I had this cool feeling as I was leaving my office Sunday morning & walking over to the worship center: Church is fun! There’s lots that goes into every weekend at Journey. Every time there is a service, there are hundreds of volunteers serving, there are dozens if not hundreds of hours of prep, there are lots that can go awry. But no question, those are some of the best hours of the week.
This week we looked at one of the truly EPIC STORIES of the Scriptures. The contest with the prophets of Ba’al on Mt Carmel is a defining moment in redemptive history, heck in all of history. Here’s another reason why James statement that is framing our series is so startling:
James 5:17 Elijah was a man with a nature like ours, and he prayed earnestly that it would not rain, and it did not rain on the earth for three years and six months. 18 Then he prayed again, and the sky poured rain & the earth produced its fruit.
Once again, Nancy Regas did a spectacular job of interpretively reading the story.
Speaking of great moments in history, we did our entire service with no announcements. Everyone know they are critical to connect people with church beyond the services, but it was pretty cool to soak in Worship for a little longer than usual.
A few times a year we gather prayer leaders from as many ministries as we can to connect, communicate & to encourage them. I’m usually pretty shot after the services to b be honest. But I’m always stoked after being with these people. There is something about people who are consciously structuring their lives to pray that is refreshing to be around. Pam Turner leads this ministry & this meeting.
Wisely we don’t just talk in theses meetings we spend some time with the Lord, usually in Lectio Divina & small group prayer. She brought an excerpt from one of the best devotional books ever written (in the top 10 – 15 for sure), Thomas Kelly’s A Testament of Devotion. I’m going to post the whole thing tomorrow, but here’s the 1st paragraph:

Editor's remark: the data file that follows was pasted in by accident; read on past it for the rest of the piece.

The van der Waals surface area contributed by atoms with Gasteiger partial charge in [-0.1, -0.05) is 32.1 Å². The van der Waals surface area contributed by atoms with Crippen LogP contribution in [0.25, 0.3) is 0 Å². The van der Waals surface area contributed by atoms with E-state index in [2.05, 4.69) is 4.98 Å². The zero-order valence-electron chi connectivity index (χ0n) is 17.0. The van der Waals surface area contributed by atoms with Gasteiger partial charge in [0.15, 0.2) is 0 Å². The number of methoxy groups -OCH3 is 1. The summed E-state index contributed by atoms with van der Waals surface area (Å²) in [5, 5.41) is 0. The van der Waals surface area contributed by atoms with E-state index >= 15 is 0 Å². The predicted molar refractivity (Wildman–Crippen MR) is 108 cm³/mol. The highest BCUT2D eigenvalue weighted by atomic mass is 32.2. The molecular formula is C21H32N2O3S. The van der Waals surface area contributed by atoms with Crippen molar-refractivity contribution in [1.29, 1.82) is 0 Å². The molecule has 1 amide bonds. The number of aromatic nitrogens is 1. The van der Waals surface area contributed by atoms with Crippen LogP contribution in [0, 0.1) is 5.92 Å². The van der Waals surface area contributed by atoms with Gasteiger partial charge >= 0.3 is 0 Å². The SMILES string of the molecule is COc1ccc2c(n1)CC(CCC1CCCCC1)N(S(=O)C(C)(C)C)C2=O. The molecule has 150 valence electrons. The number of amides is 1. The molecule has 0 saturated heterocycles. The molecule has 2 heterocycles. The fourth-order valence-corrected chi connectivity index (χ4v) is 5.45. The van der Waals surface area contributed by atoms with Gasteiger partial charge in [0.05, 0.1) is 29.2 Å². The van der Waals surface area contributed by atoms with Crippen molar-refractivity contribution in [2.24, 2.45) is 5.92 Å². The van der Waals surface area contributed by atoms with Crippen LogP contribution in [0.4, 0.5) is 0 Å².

The Simplification of Life
(Excerpt from “A Testament of Devotion” by Thomas Kelly)
Our lives grow too complex, overcrowded and busy. Even the necessary obligations seem to grow overnight, and we find ourselves weighed down under burdens, and appointments. As we try to meet at least the minimum demands, we realize we are weary, and can even come to regret that our life is slipping away, having tasted so little of the peace, joy, and serenity Christ speaks of. Where is that deep life of unshaken composure in the holy Presence?
We tend to blame the complexity of our lives on our complex environment. But this is not fully true. Nor can we say simplification of life will follow simplification of environment. The truth is that we are not skilled in the inner life, where the real roots of our problem lie. For the true explanation of the complexity of our lives is an inner one, not an outer one.
Somehow I felt a little football deprived this weekend. I taped the Charger game only to find out when I got home that a power outage jacked shut the VCR (yes, still a VCR) off. The Sunday night game was boring. So hopefully tonight’s game will be that sports fix I need… that is before Linda ousts me from the living room when Dancing with the Stars comes on. Part of the falleness of creation that will be redeemed someday.